02.20.2013
By Terry Flanagan

A Transaction Tax of its Own May Be Heading to Wall Street

The specter of a financial transaction tax heading to Wall Street is growing in more ways than one.

Firstly, the 11-nation European version is set to infiltrate the U.S. by stealth when it is expected to be finally adopted next year. And, more worryingly, a U.S. version of the levy has been resurrected despite it failing to get off the ground twice before in recent years.

The European version is a tax of 10 basis points on stocks and one basis point on all derivatives transactions issued in either Germany, France, Italy, Spain, Belgium, Austria, Greece, Portugal, Slovakia, Slovenia or Estonia. Because the tax is a directive, all 11 nations will have to implement their own law, which also opens up the possibility of 11 slightly different taxes.

And many U.S. investors are likely to become embroiled in the tax even if trades are conducted in the U.S.

Dr Christian Voigt, business solutions architect, Fidessa

Dr Christian Voigt, business solutions architect, Fidessa

“For example, let’s look at a German FTT, as part of the European effort,” said Dr Christian Voigt, business solutions architect at trading and technology company Fidessa. “Once the tax is up and running, it doesn’t matter where a German instrument is traded as it will be covered by the German financial transaction tax even if the trade takes place in the U.S.”

Meanwhile, Senator Tom Harkin and Congressman Peter DeFazio are proposing to introduce a similar U.S. version entitled the Wall Street Trading and Speculators Tax, which will collect 3bps on every trade and is expected to raise an anticipated $352 billion over 10 years.

They had unsuccessfully tried to push through similar measures in 2009 and again in 2011. This time, though, they are hopeful that the European version will prove a catalyst for their Bill being a success.

“They appear to have learned from their previous attempts and are striking a populist tone,” said Mikhail Merone, a product marketing specialist at Fidessa, in a recent blog.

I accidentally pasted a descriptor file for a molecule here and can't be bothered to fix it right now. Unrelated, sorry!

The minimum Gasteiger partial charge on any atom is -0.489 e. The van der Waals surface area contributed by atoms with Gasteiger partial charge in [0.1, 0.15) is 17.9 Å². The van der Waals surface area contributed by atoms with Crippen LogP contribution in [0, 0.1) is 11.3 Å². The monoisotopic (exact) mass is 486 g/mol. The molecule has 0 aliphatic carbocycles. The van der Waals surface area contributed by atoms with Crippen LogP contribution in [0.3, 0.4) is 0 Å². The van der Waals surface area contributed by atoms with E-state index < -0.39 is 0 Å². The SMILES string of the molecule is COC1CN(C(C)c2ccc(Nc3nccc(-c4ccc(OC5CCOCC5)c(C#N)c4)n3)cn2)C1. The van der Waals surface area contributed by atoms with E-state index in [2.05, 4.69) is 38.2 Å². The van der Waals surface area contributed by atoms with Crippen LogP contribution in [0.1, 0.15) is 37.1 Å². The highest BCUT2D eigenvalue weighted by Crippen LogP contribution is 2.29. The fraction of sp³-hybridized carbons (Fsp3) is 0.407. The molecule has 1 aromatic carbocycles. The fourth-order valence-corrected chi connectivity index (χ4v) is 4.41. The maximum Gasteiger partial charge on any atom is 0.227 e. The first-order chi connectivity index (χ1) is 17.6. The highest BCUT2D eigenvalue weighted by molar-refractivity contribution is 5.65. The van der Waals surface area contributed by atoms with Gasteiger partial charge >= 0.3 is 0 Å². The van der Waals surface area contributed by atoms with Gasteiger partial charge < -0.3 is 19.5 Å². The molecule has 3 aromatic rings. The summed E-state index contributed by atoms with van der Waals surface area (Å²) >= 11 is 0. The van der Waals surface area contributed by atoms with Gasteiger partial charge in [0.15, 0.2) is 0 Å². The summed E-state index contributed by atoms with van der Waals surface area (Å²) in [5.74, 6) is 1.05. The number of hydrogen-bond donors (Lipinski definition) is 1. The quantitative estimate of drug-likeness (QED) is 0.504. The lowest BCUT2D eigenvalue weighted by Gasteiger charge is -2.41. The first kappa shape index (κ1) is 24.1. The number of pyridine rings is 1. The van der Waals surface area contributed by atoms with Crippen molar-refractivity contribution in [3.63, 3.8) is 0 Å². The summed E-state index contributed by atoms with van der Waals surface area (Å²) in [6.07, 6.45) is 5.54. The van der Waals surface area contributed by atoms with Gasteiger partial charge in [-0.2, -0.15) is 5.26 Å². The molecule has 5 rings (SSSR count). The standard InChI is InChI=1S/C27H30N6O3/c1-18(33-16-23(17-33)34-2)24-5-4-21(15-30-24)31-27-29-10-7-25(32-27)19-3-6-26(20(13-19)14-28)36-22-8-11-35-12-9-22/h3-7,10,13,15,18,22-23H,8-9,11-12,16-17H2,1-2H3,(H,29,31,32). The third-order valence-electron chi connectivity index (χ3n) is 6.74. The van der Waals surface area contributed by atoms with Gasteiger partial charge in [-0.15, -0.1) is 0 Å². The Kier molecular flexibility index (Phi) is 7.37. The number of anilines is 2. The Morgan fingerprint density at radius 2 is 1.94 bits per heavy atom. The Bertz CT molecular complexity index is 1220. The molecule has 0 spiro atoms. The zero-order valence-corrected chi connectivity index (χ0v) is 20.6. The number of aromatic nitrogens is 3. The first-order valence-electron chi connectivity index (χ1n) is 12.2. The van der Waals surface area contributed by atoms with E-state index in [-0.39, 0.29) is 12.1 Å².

DeFazio has said that the U.S. “will need to make hard decisions to get back on sound fiscal footing” and that “our financial transaction tax should be a no-brainer”.

Merone at Fidessa added: “The new measure may contain safeguards to shield some market participants from the tax, but it seems certain to affect proprietary and high-frequency traders.

“Some have questioned whether Harkin and DeFazio wield sufficient influence in financial circles to give their latest attempt to pass the legislation any better chance than in previous years. [But] stranger things have happened. After all, there is something to be said for perseverance.”

However, there is still some time yet before this could come to pass.

“In terms of process, the U.S. is behind Europe, unlike on other regulations,” said Voigt. “We’ve seen in the past a number of proposals in the U.S. but there is no certainty, yet. I’m holding my breath and hope the U.S. dodges this one for the sake of the industry.”

With the U.S. financial coffers in an even worse state than in 2009 and 2011, the senators are hoping that the potential revenue-raising ability of the levy may also help push the Bill through.

Although many market participants believe that any financial transaction tax would, in fact, cause an economy to shrink. France, which already has a transaction tax levy of its own in place, has seen trading volumes shrink after its introduction in August last year.

“France saw a double-digit decline in trading volumes so the countries that have signed up to it will be hurt by it,” said Ricardo Arroja, chief investment officer of Pedro Arroja, a Portuguese investment manager, and author of a recently released book on the Portuguese economy.

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